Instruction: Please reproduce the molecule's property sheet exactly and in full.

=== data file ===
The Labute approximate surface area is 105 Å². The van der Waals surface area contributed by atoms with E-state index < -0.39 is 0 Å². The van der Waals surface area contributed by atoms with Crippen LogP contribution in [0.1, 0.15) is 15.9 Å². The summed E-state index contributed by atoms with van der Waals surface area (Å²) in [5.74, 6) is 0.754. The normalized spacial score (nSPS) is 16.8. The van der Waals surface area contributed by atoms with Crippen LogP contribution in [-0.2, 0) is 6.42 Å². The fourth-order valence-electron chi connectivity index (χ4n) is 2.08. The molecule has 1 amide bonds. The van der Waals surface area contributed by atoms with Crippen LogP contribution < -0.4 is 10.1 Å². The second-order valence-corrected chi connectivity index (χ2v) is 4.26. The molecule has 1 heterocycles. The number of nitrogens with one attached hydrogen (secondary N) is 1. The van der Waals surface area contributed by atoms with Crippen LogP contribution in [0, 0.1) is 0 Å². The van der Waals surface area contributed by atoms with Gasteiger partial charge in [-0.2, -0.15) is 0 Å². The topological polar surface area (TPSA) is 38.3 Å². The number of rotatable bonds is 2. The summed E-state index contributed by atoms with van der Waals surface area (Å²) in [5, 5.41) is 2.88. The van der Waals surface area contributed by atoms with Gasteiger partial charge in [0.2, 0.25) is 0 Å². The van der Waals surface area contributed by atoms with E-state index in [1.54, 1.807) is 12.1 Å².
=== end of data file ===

The Labute approximate surface area is 105 Å². The van der Waals surface area contributed by atoms with E-state index < -0.39 is 0 Å². The van der Waals surface area contributed by atoms with Crippen LogP contribution in [0.1, 0.15) is 15.9 Å². The summed E-state index contributed by atoms with van der Waals surface area (Å²) in [5.74, 6) is 0.754. The normalized spacial score (nSPS) is 16.8. The van der Waals surface area contributed by atoms with Crippen LogP contribution in [-0.2, 0) is 6.42 Å². The fourth-order valence-electron chi connectivity index (χ4n) is 2.08. The molecule has 1 amide bonds. The van der Waals surface area contributed by atoms with Crippen LogP contribution < -0.4 is 10.1 Å². The second-order valence-corrected chi connectivity index (χ2v) is 4.26. The molecule has 1 heterocycles. The number of nitrogens with one attached hydrogen (secondary N) is 1. The van der Waals surface area contributed by atoms with Crippen LogP contribution in [0, 0.1) is 0 Å². The van der Waals surface area contributed by atoms with Gasteiger partial charge in [-0.2, -0.15) is 0 Å². The topological polar surface area (TPSA) is 38.3 Å². The number of rotatable bonds is 2. The summed E-state index contributed by atoms with van der Waals surface area (Å²) in [5, 5.41) is 2.88. The van der Waals surface area contributed by atoms with Gasteiger partial charge in [0.2, 0.25) is 0 Å². The van der Waals surface area contributed by atoms with E-state index in [1.54, 1.807) is 12.1 Å².